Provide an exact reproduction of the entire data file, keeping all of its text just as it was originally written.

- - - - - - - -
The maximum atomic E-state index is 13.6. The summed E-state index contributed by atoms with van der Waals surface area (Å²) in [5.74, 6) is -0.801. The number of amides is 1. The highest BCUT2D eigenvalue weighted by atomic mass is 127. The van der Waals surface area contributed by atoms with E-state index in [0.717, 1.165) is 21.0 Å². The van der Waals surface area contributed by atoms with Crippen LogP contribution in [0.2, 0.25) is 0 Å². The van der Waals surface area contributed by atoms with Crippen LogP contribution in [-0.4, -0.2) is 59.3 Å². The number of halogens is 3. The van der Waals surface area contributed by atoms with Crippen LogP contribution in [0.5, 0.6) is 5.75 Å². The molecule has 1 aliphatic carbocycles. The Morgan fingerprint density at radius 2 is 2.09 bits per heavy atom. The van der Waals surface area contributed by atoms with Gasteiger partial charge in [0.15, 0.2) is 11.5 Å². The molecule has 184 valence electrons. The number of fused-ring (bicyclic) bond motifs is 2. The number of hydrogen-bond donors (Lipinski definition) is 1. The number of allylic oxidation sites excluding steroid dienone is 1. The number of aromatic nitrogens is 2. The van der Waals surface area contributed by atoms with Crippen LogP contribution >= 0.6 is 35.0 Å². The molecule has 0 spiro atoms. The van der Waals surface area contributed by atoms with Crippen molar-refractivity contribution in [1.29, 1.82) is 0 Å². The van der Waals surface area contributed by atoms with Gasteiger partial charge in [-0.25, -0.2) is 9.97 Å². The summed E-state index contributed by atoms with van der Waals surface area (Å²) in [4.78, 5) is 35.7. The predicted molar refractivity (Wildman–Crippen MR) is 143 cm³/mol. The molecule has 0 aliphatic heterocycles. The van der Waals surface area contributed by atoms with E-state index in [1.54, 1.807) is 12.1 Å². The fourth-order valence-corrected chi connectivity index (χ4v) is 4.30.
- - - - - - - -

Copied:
The maximum atomic E-state index is 13.6. The summed E-state index contributed by atoms with van der Waals surface area (Å²) in [5.74, 6) is -0.801. The number of amides is 1. The highest BCUT2D eigenvalue weighted by atomic mass is 127. The van der Waals surface area contributed by atoms with E-state index in [0.717, 1.165) is 21.0 Å². The van der Waals surface area contributed by atoms with Crippen LogP contribution in [0.2, 0.25) is 0 Å². The van der Waals surface area contributed by atoms with Crippen LogP contribution in [-0.4, -0.2) is 59.3 Å². The number of halogens is 3. The van der Waals surface area contributed by atoms with Crippen LogP contribution in [0.5, 0.6) is 5.75 Å². The molecule has 1 aliphatic carbocycles. The Morgan fingerprint density at radius 2 is 2.09 bits per heavy atom. The van der Waals surface area contributed by atoms with Gasteiger partial charge in [0.15, 0.2) is 11.5 Å². The molecule has 184 valence electrons. The number of fused-ring (bicyclic) bond motifs is 2. The number of hydrogen-bond donors (Lipinski definition) is 1. The number of allylic oxidation sites excluding steroid dienone is 1. The number of aromatic nitrogens is 2. The van der Waals surface area contributed by atoms with Crippen LogP contribution >= 0.6 is 35.0 Å². The molecule has 0 spiro atoms. The van der Waals surface area contributed by atoms with Crippen molar-refractivity contribution in [1.29, 1.82) is 0 Å². The van der Waals surface area contributed by atoms with Gasteiger partial charge in [-0.25, -0.2) is 9.97 Å². The summed E-state index contributed by atoms with van der Waals surface area (Å²) in [4.78, 5) is 35.7. The predicted molar refractivity (Wildman–Crippen MR) is 143 cm³/mol. The molecule has 0 aliphatic heterocycles. The van der Waals surface area contributed by atoms with E-state index in [1.54, 1.807) is 12.1 Å². The fourth-order valence-corrected chi connectivity index (χ4v) is 4.30.